SALT LAKE CITY (AP) -- Montana had a double-digit seed, little if
anything positive to draw upon from its last NCAA Tournament
appearance and could barely look eye-to-eye with Nevada's best
None of that mattered. The Grizzlies had 12th-seed magic on
The little team from the Big Sky Conference carried on the
winning tradition of No. 12 seeds in the NCAA Tournament by beating
fifth-seeded Nevada 87-79 Thursday in the first round of the
Since 1985, at least one 12th-seeded team has upset a No. 5 seed
in the Tournament every year except for 1988 and 2000.
And with the poise the Grizzlies showed throughout against
Nevada, they treated Montana's first win in the Tournament since
1975 like it was just another regular-season game.
"We're not a team that goes out and celebrates, hoots and hahs.
But there was a lot of emotion in the locker room," said Kevin
Criswell, who scored 18 for Montana.
Nevada has two 7-footers and 6-11 Nick Fazekas, the two-time
Western Athletic Conference player of the year.
The Big Sky champion Grizzlies had nobody taller than 6-9. But
the decided height advantage wasn't good for much more than an
advantage in rebounding for the Wolf Pack. Montana made up for that
with solid shooting, especially from the free-throw line in the
The Wolf Pack said on Wednesday that they hadn't had a chance to
watch much film about Montana and knew little about the Grizzlies.
The Grizzlies didn't take it directly as a slight. They felt
Nevada wasn't alone in knowing little about Montana.
"I bet they'd go watch film more if they had to do it again,"
said Virgil Matthews, who had 20 points and seven assists for
A year after being overwhelmed early in a first-round loss, the
Grizzlies (24-6) returned like NCAA Tournament veterans and never
trailed against the Wolf Pack (27-6), who moved from the role of
underdog to first-round favorite this season.
Andrew Strait, Montana's second-tallest player at 6-foot-8, had
22 points. He said the Grizzlies, seeded 16th a year ago, were
happy to be a 12.
"Obviously, the seeding is based on a lot of different
things," Strait said. "They were a great team, they played in a
tough league, they've beaten a lot of good teams this year."
Nevada had won 14 straight, winning the WAC regular season and
conference tournament to make it to the NCAA regionals for the
third straight year. The Wolf Pack advanced out of the first round
each of the past two seasons, first as a 10th seed, then as a No.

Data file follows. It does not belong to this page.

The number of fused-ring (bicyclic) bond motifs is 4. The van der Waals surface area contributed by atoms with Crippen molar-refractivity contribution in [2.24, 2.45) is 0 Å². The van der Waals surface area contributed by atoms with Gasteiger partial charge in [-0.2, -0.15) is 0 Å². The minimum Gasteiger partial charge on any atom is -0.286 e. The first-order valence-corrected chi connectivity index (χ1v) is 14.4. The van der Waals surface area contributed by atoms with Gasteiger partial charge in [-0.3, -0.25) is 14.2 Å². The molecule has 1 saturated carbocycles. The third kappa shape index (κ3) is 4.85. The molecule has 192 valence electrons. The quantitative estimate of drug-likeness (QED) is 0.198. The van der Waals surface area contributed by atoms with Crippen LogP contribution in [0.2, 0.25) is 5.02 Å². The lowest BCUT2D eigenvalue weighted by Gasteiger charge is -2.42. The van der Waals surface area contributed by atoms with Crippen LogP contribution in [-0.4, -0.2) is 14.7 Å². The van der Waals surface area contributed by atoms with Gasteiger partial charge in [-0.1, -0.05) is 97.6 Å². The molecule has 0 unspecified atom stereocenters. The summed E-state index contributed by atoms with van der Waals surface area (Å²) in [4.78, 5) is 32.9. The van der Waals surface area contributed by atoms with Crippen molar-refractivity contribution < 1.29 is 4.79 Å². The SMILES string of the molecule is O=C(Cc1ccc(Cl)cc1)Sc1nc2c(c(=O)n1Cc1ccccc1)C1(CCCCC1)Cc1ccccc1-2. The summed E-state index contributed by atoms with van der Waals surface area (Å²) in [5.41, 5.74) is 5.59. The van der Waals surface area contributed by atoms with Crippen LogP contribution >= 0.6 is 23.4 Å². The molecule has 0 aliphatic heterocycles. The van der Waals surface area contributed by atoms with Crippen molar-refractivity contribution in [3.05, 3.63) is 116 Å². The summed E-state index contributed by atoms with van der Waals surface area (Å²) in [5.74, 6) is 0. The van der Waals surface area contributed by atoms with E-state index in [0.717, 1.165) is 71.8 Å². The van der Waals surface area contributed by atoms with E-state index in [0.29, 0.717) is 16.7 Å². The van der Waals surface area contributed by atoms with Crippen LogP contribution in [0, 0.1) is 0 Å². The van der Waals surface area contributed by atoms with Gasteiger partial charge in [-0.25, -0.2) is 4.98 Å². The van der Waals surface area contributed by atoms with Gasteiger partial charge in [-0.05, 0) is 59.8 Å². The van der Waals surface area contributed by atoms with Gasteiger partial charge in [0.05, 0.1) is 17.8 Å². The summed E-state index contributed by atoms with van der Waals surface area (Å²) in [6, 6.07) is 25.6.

Montana did little to stop Fazekas and Marcelus Kemp -- the Wolf
Pack's top-two scorers -- but shut down everyone else. Fazekas had
24 points and 12 rebounds and Kemp scored 34. The rest of the Pack
scored a combined for 21 points.
A year ago, under first-year coach and former Montana star Larry
Krystowiak, the Grizzlies needed four minutes to score their first
point against Washington and trailed by 19 in the first half.
This time around, the Grizzlies led 40-33 at halftime and never
appeared intimidated while looking up at Nevada's towering
"I said this year, the story line doesn't need to be that we
were up by seven at halftime and we let it slip away. The
experience from last year helped us through this time," coach
Larry Krystowiak said.
The Grizzlies play Boston College in the second round on
Montana shot 52 percent (29 of 56) and made 23 of 27 free throws
-- going 19-for-23 in the second half while holding off several
After Nevada coach Mark Fox was called for a technical with 8:47
left, the Wolf Pack went on a 9-3 run and got within 63-60 on a
three-point play by Mo Charlo with 6:13 remaining.
But Matthews answered that with a 3-pointer and added two free
throws to start a 9-0 run for Montana. Kevin Criswell ended it with
a 17-foot jumper to put the Grizzlies ahead 72-60.
"Those are heartbreakers," Fazekas said. "They hit like three
of four of them. You're down three, then all of a sudden you're
back down six."
Both schools are about an 8-hour drive from Salt Lake City and
the crowd was split about evenly. But Nevada didn't give the Wolf
Pack fans much to cheer about early, missing 13 of 17 shots to
start the game.
"The madness of March. This year we're on the wrong side of
it," Fox said.